I gaze down at my crumpled body and know I’m in seriously bad shape. I’m helpless. I’ve experienced minor injuries in the past but nothing of this magnitude.
I’ve called Earth my home for over four Earth centuries. I’m always in control. Šumayins are bred and raised that way—masters of all those we study. Our goal is to learn and catalogue every living entity in the visible universe. Why? I don’t ask my rulers, the ZYX, such things—I just do it. We’ve conquered and controlled the dark matter universe, which is ninety percent of all existence. As a learner, my current project is to study and learn as much as I can about this third planet from the Sun. My hosts call it Earth. We call it Yu. I’ve been here nine Šumayin years. And I’ve never been truly frightened…until now.
This is terrible. A disaster. Mainly because it could seriously affect my sojourn here.
Oh, Usýs, I bemoan. What the hell happened? One moment I was seated comfortably in the bus and the next—I’m lying unable to move on the steep slope of a wooded ravine. My legs are twisted at unnatural angles, telling me the bones are fractured. If I were full-blooded homo sapien—or I’WE, as we call our human hosts—it would be many months before I would walk again. If ever.
I groan aloud as the nerve fibers resurface from my shock. Rapidly, the pain escalates. Quickly, microseconds actually, I shut down the impulses shooting up my spinal column. I have extensive internal injuries as well—bleeding from a lacerated liver and spleen and a cardiac contusion.
Soon, I’ll lose consciousness.
I must act, if I’m to preserve the last nine Šumayin years I’ve dwelled here on Earth.
My junýe. With one good arm, I reach into my purse, which miraculously is still strapped over one shoulder. I reach inside—momentary panic. It’s not there. I must find it.
I attempt to move my head. First rid my eyes of the blood. Setting the purse aside, I flex my fingers of my right hand. Movement, but slowly. And weak. My left, dominant, hand is stronger.
“Ugh,” I murmur. My left elbow is dislocated.
Back to my weaker right. I wipe the blood away, and as well as I can, examine the ground around me. Leaves and rocks. And a large lodgepole pine tree growing nearby. I strain to see a little farther in the dark and detect the twisted wreckage of the bus below me. The air carries the scents of diesel and smoke. And more blood. From the bottom of the ravine, I hear weeping, moaning, groaning, and a few cries for assistance. In the distance I detect sirens. Help is on the way.
I have to act quickly!
He is coming!
Find my junýe. In rapid static bursts of arm movements, I search the area immediately around me. There! I grasp the intricate instrument—which to a host would appear to be nothing more than a flat cell phone minus any keypad or viewing screen. A blank smooth tapering metal tablet. But that assumption would be so wrong!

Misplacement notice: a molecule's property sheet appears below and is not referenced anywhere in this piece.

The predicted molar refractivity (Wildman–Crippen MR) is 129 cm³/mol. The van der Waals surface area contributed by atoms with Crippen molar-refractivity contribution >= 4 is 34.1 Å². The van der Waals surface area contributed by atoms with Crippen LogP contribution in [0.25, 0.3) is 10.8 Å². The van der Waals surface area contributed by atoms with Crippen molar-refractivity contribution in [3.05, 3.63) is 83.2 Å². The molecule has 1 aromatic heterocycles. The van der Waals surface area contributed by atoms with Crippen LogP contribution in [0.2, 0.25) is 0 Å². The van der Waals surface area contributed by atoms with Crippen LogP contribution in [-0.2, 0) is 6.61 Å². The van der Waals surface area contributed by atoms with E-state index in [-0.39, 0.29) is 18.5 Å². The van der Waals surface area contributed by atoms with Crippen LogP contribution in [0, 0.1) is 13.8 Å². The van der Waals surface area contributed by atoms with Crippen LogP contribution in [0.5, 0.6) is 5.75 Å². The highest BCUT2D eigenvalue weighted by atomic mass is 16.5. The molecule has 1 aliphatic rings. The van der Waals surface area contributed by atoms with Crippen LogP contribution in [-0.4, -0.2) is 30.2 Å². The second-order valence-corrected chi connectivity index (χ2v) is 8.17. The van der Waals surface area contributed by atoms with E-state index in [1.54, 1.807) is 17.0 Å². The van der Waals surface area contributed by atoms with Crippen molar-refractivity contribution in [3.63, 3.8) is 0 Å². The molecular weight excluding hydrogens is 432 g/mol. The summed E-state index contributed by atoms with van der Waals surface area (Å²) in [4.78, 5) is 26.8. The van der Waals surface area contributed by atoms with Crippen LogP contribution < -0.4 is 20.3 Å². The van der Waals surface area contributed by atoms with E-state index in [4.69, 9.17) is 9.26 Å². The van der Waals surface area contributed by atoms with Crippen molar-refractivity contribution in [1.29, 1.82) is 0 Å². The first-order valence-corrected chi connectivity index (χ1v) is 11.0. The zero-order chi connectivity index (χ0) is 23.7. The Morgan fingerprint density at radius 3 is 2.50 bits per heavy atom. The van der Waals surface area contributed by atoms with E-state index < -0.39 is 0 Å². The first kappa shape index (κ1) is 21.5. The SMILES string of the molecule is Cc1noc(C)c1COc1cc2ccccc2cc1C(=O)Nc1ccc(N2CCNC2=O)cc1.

As soon as it activates, the messages from the ZYX fly at me like words shot from a machine gun. Only infinitely faster in Šumayin.
ZYX: Abandon. Abandon!
I say, “No” using my native vernacular. Šumayin is a super-compressed language by human standards and communication is extremely rapid. A series of clicks to alien ears.
ZYX: You must, NayéLi.
“I won’t leave my body.”
Tûc: Abandon. It’s Tûc talking now, my retriever.
Screw you Tûc. He would want me back. He’s always desired me.
“I can fix it,” I say.
Tûc: Abandon! Return to Šumaura.
“I’m not abandoning.”
I picture them on their dark side of the universe beyond the Great Divide looking aghast at how I minimize my situation. Just like NayéLi, they’ll complain. Too much a rebel. Well, I’ll show my Šumayin leaders. They know, and I know, if I abandon my human body, I will be forced to leave the planet with only one Šumayin year remaining on my assignment. I realize in their stoic way, they are concerned. It’s been many, many Šumayin years since a learner has been lost on a host planet. Still, I can’t leave. Not now, not so close to fulfilling my contract.
Tûc: NayéLi, you will die.
Tûc: Leave your host body.
Me: “I refuse.”
The ZYX again: You can’t defy the HADJX.
I’m tempted to say something crude in my adopted host’s language—to hell with the HADJX comes to mind—but I resist. The HADJX is our Šumayin covenant that my species is bound to honor and deep inside me I do respect the universal rules, but right at this moment, survival is foremost to me. And remaining on Earth.
The HADJX states—among many things—no Šumayin shall disobey the ZYX.
I sign off with a single “Bye.”
I’m going into shut-down mode. This will give me time to heal myself. I heal very quickly, but there is a great risk. If I shut down, thus making myself unconscious, and my physical injuries prove insurmountable, and my host body dies while I’m in shut-down mode, then I will die. However, I, as an energy entity, can survive my host body’s death, but I must be conscious in order to abandon my physical Earth body before it dies.
I’ve made my choice. I’m not leaving my host home, nor my host body.
Ignoring all other bullets of communication, I slide the junýe in my purse and concentrate on the monumental task at hand. It will require tremendous energy, energy I may no longer possess. But I’ve learned many things from my hosts and one is to have faith, even against long odds.
“Try,” I convince myself.
Suddenly, I cringe. That fear is back, an unsettling disquiet, totally separate from my body’s physical mayhem. And my instincts never betray me.
He is coming. And he will find me.
But he won’t find me like this, I vow.
You can do it, girl. Shut down!
NayéLi signing off!
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Genre – Sci Fi / Paranormal Romance
Rating – PG13
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